Food writer and recipe developer Andy Baraghani is deeply connected to his East Bay roots. On the phone, the Berkeley native is humble, graciously kind — even to a harried reporter who is late to the interview — and spends a good deal of time talking about how the East Bay not only sparked his interest in food but made him the person he is today.
Baraghani’s cookbook, “The Cook You Want to Be: Everyday Recipes to Impress” (Lorena Jones, $35) is no different. Packed with how-tos for 100 craveable dishes, the highly-anticipated debut also features personal stories about coming of age as a gay Iranian man in Berkeley, where Baraghani enjoyed long Monterey Market sprees with his mom. They always ended with a slice of pizza from the Cheese Board Collective enjoyed on the grassy median, right next to the sign that said not to eat on the median.
His first job — at age 15 — was across the street in the Chez Panisse kitchen under former chef Cal Peternell. He later went to New York — for love and college, but also to work in the test kitchens of Saveur and Tasting Table before joining Bon Appetit as a senior editor and viral video host. His “Andy Makes Kuku Sabzi” introduced legions of fans to the herby Persian egg dish. Five years later, he still gets emails about it.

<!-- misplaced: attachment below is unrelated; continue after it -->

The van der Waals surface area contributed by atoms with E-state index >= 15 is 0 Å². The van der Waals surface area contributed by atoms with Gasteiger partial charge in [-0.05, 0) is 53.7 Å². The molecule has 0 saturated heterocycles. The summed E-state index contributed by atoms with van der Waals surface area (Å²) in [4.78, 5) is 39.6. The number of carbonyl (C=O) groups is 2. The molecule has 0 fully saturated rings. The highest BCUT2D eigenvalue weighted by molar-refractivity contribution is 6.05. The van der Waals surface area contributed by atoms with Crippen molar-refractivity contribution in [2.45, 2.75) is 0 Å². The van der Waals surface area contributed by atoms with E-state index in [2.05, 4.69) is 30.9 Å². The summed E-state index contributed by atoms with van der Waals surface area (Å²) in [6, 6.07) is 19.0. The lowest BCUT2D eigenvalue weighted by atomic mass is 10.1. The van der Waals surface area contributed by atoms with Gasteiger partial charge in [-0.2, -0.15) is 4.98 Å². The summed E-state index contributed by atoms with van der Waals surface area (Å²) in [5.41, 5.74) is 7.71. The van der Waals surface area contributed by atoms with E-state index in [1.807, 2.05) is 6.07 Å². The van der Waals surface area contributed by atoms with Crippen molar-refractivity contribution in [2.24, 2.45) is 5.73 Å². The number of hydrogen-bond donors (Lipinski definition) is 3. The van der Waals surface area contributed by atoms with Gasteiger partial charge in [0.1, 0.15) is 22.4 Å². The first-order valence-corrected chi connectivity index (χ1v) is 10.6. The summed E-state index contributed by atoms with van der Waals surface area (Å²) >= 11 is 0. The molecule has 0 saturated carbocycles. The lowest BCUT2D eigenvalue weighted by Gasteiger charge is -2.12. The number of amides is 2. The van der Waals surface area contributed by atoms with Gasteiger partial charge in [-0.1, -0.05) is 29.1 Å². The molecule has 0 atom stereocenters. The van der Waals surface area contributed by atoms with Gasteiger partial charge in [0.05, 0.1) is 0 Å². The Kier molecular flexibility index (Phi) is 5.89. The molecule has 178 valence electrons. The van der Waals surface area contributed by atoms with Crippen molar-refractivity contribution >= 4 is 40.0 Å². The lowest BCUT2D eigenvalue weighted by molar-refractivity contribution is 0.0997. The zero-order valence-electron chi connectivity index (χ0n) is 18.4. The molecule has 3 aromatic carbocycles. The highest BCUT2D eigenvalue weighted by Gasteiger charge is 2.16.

Last year, Baraghani left Bon Appetit after six years to focus on his cookbook. While he has a reverence for the traditional dishes of his childhood — ash reshteh, saffron-stained chelo with golden tahdig and other Persian dishes are included in the book — “The Cook You Want to Be” is not an Iranian cookbook. It features a wide range of veg-forward, flavor-packed and often unexpected dishes, including simple wonders like Juicy Tomatoes with Italian Chile Crisp and epic entrees like Crushed Orange and Rosemary–Braised Lamb with Crunchy Pistachio Yogurt.
Here’s our chat with Baraghani, who launches his book tour with four stops in the Bay Area.
Q. Not a lot of Persian guys can say they make basmati rice better than their moms. What’s your secret?
A. Truthfully, the only reason I feel confident is because from a young age I watched every meticulous step that she did. And not just her but my aunt and grandmother. There’s reasoning behind each thing you do. All of it — the idea of soaking, rinsing and agitating the rice with your fingers — just ensures that each grain turns out perfect.
Q. How does it feel to see kuku sabzi everywhere? OK, not everywhere. But in several cooking blogs, mainstream cookbooks and some Whole Foods stores.
A. That was the first video I did for Bon Appetit. People still message me about that recipe. It’s traditionally done on the stovetop, but mine starts on the stovetop and is finished in the broiler to get that crisp, dark green top. I have to say I just feel very grateful to even be mentioned as part of the narrative to bring Iranian cusine into the American food discussion. I am certainly not the first. Naz Deravian is amazing. I think Behzad Jamshidi is incredible.
Q. Your story in the book about interning at Chez Panisse read like you were dreaming. And it’s similar to Samin Nosrat’s — another Berkeley Persian teen who walked in the door and asked to work there. Have you guys talked about that?